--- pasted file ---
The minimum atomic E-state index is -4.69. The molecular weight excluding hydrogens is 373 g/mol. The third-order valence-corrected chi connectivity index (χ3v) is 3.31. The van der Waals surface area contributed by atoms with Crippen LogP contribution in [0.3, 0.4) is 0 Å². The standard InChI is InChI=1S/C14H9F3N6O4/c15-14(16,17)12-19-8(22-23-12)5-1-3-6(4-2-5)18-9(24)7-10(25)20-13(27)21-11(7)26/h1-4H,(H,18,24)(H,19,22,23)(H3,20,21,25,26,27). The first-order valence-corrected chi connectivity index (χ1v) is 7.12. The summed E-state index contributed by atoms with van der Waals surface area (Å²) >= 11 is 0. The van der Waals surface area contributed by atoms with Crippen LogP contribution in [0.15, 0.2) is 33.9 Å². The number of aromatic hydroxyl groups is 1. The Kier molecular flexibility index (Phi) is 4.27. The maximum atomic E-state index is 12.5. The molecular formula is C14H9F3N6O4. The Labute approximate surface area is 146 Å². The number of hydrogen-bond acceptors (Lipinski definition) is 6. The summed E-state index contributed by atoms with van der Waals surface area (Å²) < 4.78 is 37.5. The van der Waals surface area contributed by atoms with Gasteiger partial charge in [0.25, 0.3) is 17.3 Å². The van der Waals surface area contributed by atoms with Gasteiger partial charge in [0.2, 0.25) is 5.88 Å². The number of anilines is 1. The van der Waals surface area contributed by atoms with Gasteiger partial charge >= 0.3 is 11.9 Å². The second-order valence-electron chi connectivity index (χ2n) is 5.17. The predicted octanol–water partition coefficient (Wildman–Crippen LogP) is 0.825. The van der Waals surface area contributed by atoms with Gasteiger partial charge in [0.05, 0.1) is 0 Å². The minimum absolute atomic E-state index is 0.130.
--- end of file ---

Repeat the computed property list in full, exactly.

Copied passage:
The minimum atomic E-state index is -4.69. The molecular weight excluding hydrogens is 373 g/mol. The third-order valence-corrected chi connectivity index (χ3v) is 3.31. The van der Waals surface area contributed by atoms with Crippen LogP contribution in [0.3, 0.4) is 0 Å². The standard InChI is InChI=1S/C14H9F3N6O4/c15-14(16,17)12-19-8(22-23-12)5-1-3-6(4-2-5)18-9(24)7-10(25)20-13(27)21-11(7)26/h1-4H,(H,18,24)(H,19,22,23)(H3,20,21,25,26,27). The first-order valence-corrected chi connectivity index (χ1v) is 7.12. The summed E-state index contributed by atoms with van der Waals surface area (Å²) >= 11 is 0. The van der Waals surface area contributed by atoms with Crippen LogP contribution in [0.15, 0.2) is 33.9 Å². The number of aromatic hydroxyl groups is 1. The Kier molecular flexibility index (Phi) is 4.27. The maximum atomic E-state index is 12.5. The molecular formula is C14H9F3N6O4. The Labute approximate surface area is 146 Å². The number of hydrogen-bond acceptors (Lipinski definition) is 6. The summed E-state index contributed by atoms with van der Waals surface area (Å²) < 4.78 is 37.5. The van der Waals surface area contributed by atoms with Gasteiger partial charge in [0.25, 0.3) is 17.3 Å². The van der Waals surface area contributed by atoms with Gasteiger partial charge in [0.2, 0.25) is 5.88 Å². The number of anilines is 1. The van der Waals surface area contributed by atoms with Gasteiger partial charge >= 0.3 is 11.9 Å². The second-order valence-electron chi connectivity index (χ2n) is 5.17. The predicted octanol–water partition coefficient (Wildman–Crippen LogP) is 0.825. The van der Waals surface area contributed by atoms with Gasteiger partial charge in [0.05, 0.1) is 0 Å². The minimum absolute atomic E-state index is 0.130.